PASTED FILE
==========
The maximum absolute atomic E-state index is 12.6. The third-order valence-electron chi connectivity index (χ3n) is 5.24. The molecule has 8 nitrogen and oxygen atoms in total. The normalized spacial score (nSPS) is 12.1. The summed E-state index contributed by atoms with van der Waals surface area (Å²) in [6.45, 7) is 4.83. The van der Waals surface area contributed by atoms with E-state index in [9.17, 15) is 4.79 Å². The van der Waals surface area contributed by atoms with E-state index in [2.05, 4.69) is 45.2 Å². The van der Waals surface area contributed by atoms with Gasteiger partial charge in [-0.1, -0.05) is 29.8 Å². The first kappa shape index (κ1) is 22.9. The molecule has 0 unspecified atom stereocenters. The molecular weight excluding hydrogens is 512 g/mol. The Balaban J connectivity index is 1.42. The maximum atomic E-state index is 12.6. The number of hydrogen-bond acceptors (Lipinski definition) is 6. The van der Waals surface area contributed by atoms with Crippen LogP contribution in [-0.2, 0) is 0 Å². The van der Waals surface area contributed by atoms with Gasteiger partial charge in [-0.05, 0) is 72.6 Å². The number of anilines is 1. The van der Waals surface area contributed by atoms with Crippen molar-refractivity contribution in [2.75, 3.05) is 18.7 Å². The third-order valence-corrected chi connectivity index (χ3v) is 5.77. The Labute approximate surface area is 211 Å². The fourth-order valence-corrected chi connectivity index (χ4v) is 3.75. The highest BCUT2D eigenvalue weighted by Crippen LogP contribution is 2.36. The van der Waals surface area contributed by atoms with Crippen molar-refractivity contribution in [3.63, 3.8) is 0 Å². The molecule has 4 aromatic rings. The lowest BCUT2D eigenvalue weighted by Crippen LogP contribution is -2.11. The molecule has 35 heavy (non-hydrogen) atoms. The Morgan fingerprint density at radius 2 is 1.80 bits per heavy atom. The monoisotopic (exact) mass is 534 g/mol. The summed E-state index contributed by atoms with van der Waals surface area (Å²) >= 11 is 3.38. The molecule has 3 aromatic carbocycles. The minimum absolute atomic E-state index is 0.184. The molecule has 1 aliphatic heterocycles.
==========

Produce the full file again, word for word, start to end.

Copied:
The maximum absolute atomic E-state index is 12.6. The third-order valence-electron chi connectivity index (χ3n) is 5.24. The molecule has 8 nitrogen and oxygen atoms in total. The normalized spacial score (nSPS) is 12.1. The summed E-state index contributed by atoms with van der Waals surface area (Å²) in [6.45, 7) is 4.83. The van der Waals surface area contributed by atoms with E-state index in [9.17, 15) is 4.79 Å². The van der Waals surface area contributed by atoms with E-state index in [2.05, 4.69) is 45.2 Å². The van der Waals surface area contributed by atoms with Gasteiger partial charge in [-0.1, -0.05) is 29.8 Å². The first kappa shape index (κ1) is 22.9. The molecule has 0 unspecified atom stereocenters. The molecular weight excluding hydrogens is 512 g/mol. The Balaban J connectivity index is 1.42. The maximum atomic E-state index is 12.6. The number of hydrogen-bond acceptors (Lipinski definition) is 6. The van der Waals surface area contributed by atoms with Crippen LogP contribution in [-0.2, 0) is 0 Å². The van der Waals surface area contributed by atoms with Gasteiger partial charge in [-0.05, 0) is 72.6 Å². The number of anilines is 1. The van der Waals surface area contributed by atoms with Crippen molar-refractivity contribution in [2.75, 3.05) is 18.7 Å². The third-order valence-corrected chi connectivity index (χ3v) is 5.77. The Labute approximate surface area is 211 Å². The fourth-order valence-corrected chi connectivity index (χ4v) is 3.75. The highest BCUT2D eigenvalue weighted by Crippen LogP contribution is 2.36. The van der Waals surface area contributed by atoms with Crippen molar-refractivity contribution in [3.63, 3.8) is 0 Å². The molecule has 4 aromatic rings. The lowest BCUT2D eigenvalue weighted by Crippen LogP contribution is -2.11. The molecule has 35 heavy (non-hydrogen) atoms. The Morgan fingerprint density at radius 2 is 1.80 bits per heavy atom. The monoisotopic (exact) mass is 534 g/mol. The summed E-state index contributed by atoms with van der Waals surface area (Å²) >= 11 is 3.38. The molecule has 3 aromatic carbocycles. The minimum absolute atomic E-state index is 0.184. The molecule has 1 aliphatic heterocycles.